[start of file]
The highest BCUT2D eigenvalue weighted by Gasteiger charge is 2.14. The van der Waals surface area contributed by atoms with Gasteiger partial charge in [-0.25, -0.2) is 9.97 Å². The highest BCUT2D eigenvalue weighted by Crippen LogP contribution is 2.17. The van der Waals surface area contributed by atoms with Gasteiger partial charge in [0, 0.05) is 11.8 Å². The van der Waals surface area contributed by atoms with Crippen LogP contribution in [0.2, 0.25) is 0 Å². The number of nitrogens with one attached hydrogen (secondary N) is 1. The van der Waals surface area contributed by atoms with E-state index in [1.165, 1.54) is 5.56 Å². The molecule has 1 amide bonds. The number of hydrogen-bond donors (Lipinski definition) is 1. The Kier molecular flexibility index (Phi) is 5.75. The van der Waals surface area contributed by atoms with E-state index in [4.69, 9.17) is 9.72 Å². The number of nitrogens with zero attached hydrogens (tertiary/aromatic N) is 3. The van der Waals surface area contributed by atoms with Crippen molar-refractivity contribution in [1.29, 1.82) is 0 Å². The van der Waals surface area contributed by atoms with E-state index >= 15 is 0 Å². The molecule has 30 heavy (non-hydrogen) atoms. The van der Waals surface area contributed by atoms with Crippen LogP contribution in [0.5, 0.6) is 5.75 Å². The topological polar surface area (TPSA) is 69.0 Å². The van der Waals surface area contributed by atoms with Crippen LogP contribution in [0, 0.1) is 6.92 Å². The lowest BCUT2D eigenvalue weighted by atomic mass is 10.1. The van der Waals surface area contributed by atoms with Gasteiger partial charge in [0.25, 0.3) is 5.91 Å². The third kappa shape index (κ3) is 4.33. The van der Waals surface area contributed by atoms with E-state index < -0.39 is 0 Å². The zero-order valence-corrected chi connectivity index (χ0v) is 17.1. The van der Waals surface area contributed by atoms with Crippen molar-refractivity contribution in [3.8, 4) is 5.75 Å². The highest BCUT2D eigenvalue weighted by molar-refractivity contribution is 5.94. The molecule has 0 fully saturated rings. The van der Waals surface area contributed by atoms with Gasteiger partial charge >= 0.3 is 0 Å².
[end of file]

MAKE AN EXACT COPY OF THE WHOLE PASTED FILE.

The highest BCUT2D eigenvalue weighted by Gasteiger charge is 2.14. The van der Waals surface area contributed by atoms with Gasteiger partial charge in [-0.25, -0.2) is 9.97 Å². The highest BCUT2D eigenvalue weighted by Crippen LogP contribution is 2.17. The van der Waals surface area contributed by atoms with Gasteiger partial charge in [0, 0.05) is 11.8 Å². The van der Waals surface area contributed by atoms with Crippen LogP contribution in [0.2, 0.25) is 0 Å². The number of nitrogens with one attached hydrogen (secondary N) is 1. The van der Waals surface area contributed by atoms with E-state index in [1.165, 1.54) is 5.56 Å². The molecule has 1 amide bonds. The number of hydrogen-bond donors (Lipinski definition) is 1. The Kier molecular flexibility index (Phi) is 5.75. The van der Waals surface area contributed by atoms with E-state index in [4.69, 9.17) is 9.72 Å². The number of nitrogens with zero attached hydrogens (tertiary/aromatic N) is 3. The van der Waals surface area contributed by atoms with Crippen molar-refractivity contribution in [1.29, 1.82) is 0 Å². The van der Waals surface area contributed by atoms with E-state index >= 15 is 0 Å². The molecule has 30 heavy (non-hydrogen) atoms. The van der Waals surface area contributed by atoms with Crippen LogP contribution in [0.5, 0.6) is 5.75 Å². The topological polar surface area (TPSA) is 69.0 Å². The van der Waals surface area contributed by atoms with Crippen LogP contribution in [0, 0.1) is 6.92 Å². The lowest BCUT2D eigenvalue weighted by atomic mass is 10.1. The van der Waals surface area contributed by atoms with Gasteiger partial charge in [0.25, 0.3) is 5.91 Å². The third kappa shape index (κ3) is 4.33. The van der Waals surface area contributed by atoms with E-state index < -0.39 is 0 Å². The zero-order valence-corrected chi connectivity index (χ0v) is 17.1. The van der Waals surface area contributed by atoms with Crippen molar-refractivity contribution in [3.8, 4) is 5.75 Å². The highest BCUT2D eigenvalue weighted by molar-refractivity contribution is 5.94. The molecule has 0 fully saturated rings. The van der Waals surface area contributed by atoms with Gasteiger partial charge >= 0.3 is 0 Å².